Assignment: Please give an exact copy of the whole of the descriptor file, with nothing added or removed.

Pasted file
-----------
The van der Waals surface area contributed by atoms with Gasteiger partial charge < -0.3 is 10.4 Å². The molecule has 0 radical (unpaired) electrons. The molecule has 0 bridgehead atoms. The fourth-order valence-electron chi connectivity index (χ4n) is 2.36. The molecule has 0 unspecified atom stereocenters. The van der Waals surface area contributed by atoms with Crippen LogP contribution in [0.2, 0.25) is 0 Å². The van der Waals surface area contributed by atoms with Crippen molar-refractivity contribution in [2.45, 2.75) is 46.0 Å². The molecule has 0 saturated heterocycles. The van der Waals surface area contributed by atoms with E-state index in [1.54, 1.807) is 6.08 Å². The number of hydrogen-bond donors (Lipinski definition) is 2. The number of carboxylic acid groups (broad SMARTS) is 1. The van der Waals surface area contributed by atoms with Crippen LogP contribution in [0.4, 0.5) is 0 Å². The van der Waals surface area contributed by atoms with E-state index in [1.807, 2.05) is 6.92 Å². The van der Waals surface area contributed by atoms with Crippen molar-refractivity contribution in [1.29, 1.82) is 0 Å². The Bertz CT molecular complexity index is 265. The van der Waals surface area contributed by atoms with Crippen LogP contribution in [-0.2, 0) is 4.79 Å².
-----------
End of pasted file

The van der Waals surface area contributed by atoms with Gasteiger partial charge < -0.3 is 10.4 Å². The molecule has 0 radical (unpaired) electrons. The molecule has 0 bridgehead atoms. The fourth-order valence-electron chi connectivity index (χ4n) is 2.36. The molecule has 0 unspecified atom stereocenters. The van der Waals surface area contributed by atoms with Crippen LogP contribution in [0.2, 0.25) is 0 Å². The van der Waals surface area contributed by atoms with Crippen molar-refractivity contribution in [2.45, 2.75) is 46.0 Å². The molecule has 0 saturated heterocycles. The van der Waals surface area contributed by atoms with E-state index in [1.54, 1.807) is 6.08 Å². The number of hydrogen-bond donors (Lipinski definition) is 2. The number of carboxylic acid groups (broad SMARTS) is 1. The van der Waals surface area contributed by atoms with Crippen LogP contribution in [0.4, 0.5) is 0 Å². The van der Waals surface area contributed by atoms with E-state index in [1.807, 2.05) is 6.92 Å². The van der Waals surface area contributed by atoms with Crippen molar-refractivity contribution in [1.29, 1.82) is 0 Å². The Bertz CT molecular complexity index is 265. The van der Waals surface area contributed by atoms with Crippen LogP contribution in [-0.2, 0) is 4.79 Å².